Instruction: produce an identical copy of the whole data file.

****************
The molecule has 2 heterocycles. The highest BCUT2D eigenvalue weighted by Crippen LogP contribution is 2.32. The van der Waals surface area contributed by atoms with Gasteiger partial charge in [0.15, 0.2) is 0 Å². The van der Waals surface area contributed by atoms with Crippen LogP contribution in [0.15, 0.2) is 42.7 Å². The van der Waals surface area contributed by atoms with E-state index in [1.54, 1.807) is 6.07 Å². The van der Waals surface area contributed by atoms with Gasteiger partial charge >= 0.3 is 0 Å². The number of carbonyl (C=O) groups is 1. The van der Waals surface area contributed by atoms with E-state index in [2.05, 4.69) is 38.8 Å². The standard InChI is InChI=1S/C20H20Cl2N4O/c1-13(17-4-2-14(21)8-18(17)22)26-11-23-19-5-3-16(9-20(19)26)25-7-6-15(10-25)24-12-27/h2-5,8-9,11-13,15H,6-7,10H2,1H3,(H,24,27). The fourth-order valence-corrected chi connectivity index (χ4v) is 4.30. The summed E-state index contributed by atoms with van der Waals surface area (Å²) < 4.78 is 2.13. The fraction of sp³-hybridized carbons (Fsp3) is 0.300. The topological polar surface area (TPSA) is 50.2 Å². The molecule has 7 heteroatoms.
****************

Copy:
The molecule has 2 heterocycles. The highest BCUT2D eigenvalue weighted by Crippen LogP contribution is 2.32. The van der Waals surface area contributed by atoms with Gasteiger partial charge in [0.15, 0.2) is 0 Å². The van der Waals surface area contributed by atoms with Crippen LogP contribution in [0.15, 0.2) is 42.7 Å². The van der Waals surface area contributed by atoms with E-state index in [1.54, 1.807) is 6.07 Å². The van der Waals surface area contributed by atoms with Gasteiger partial charge >= 0.3 is 0 Å². The number of carbonyl (C=O) groups is 1. The van der Waals surface area contributed by atoms with E-state index in [2.05, 4.69) is 38.8 Å². The standard InChI is InChI=1S/C20H20Cl2N4O/c1-13(17-4-2-14(21)8-18(17)22)26-11-23-19-5-3-16(9-20(19)26)25-7-6-15(10-25)24-12-27/h2-5,8-9,11-13,15H,6-7,10H2,1H3,(H,24,27). The fourth-order valence-corrected chi connectivity index (χ4v) is 4.30. The summed E-state index contributed by atoms with van der Waals surface area (Å²) < 4.78 is 2.13. The fraction of sp³-hybridized carbons (Fsp3) is 0.300. The topological polar surface area (TPSA) is 50.2 Å². The molecule has 7 heteroatoms.